Missing Each Other makes an argument for reinvesting in ourselves and each other by improving the quality of our daily interactions. This book defines and explores details of what we call the four components of attunement: relaxed awareness, listening, understanding, and mutual responsiveness. Our explorations will include both the mental and physical aspects of each component, relevant research, exercises to help you develop that component, and stories that bring to life the inner workings of attunement. All four components work together, simultaneously, and they are so closely related that there is some overlap among them. Ultimately, the goal is to put all four components into action at the same time. It will take practice, but we’ll show you how.

Now, about the exercises. We’ll start with still meditation and mindful awareness exercises, then progress to solo movement exercises, and lastly build to partner-based movement and conversation exercises. Each exercise includes both physical and mental components. Attunement has some overlap with the concept of mindfulness—something you’re probably familiar with through its wide dissemination within popular culture in recent years. The first component of attunement, relaxed awareness, is a type of mindfulness in which you are calmly aware of yourself and the person you are interacting with. But the concept of attunement goes beyond mindfulness because attunement also involves incorporating mindful strategies into dynamic social interactions. The methods for developing attunement that we present will be most helpful if you commit some time and effort to the regular practice of at least some of the exercises. The exercises are simple enough that you can do them when you don’t have much time on your hands or when you just want to reorient yourself to the components of attunement.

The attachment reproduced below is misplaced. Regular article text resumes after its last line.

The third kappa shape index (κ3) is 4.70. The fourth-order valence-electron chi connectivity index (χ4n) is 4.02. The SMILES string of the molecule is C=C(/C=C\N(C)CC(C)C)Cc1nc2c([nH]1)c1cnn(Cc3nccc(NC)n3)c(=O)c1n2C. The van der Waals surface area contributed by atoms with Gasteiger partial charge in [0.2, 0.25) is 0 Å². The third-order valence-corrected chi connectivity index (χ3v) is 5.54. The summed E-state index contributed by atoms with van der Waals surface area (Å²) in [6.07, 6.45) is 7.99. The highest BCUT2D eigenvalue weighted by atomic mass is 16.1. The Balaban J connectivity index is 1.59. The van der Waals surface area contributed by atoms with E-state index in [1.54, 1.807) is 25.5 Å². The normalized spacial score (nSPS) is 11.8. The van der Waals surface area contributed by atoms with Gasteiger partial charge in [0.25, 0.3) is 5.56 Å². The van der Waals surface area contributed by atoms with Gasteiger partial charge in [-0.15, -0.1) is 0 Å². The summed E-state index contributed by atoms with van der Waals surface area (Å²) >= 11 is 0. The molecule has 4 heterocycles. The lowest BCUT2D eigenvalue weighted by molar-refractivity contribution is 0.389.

A major, recurring theme of Missing Each Other is balance. Developing attunement involves balancing the physical and mental aspects of the exercises, balancing physical alignment and muscle relaxation, balancing awareness and calmness, and balancing awareness of oneself and awareness of the other person.6 But the goal is not to reach a static, motionless balance point that one could call a final state of perfect attunement. Our interactions with others are always evolving and changing, so attunement is a dynamic process that ebbs and flows around a balance point. Attunement is always a work in progress. Much like a dance, attunement involves alternating between leading and following, connecting and taking some space.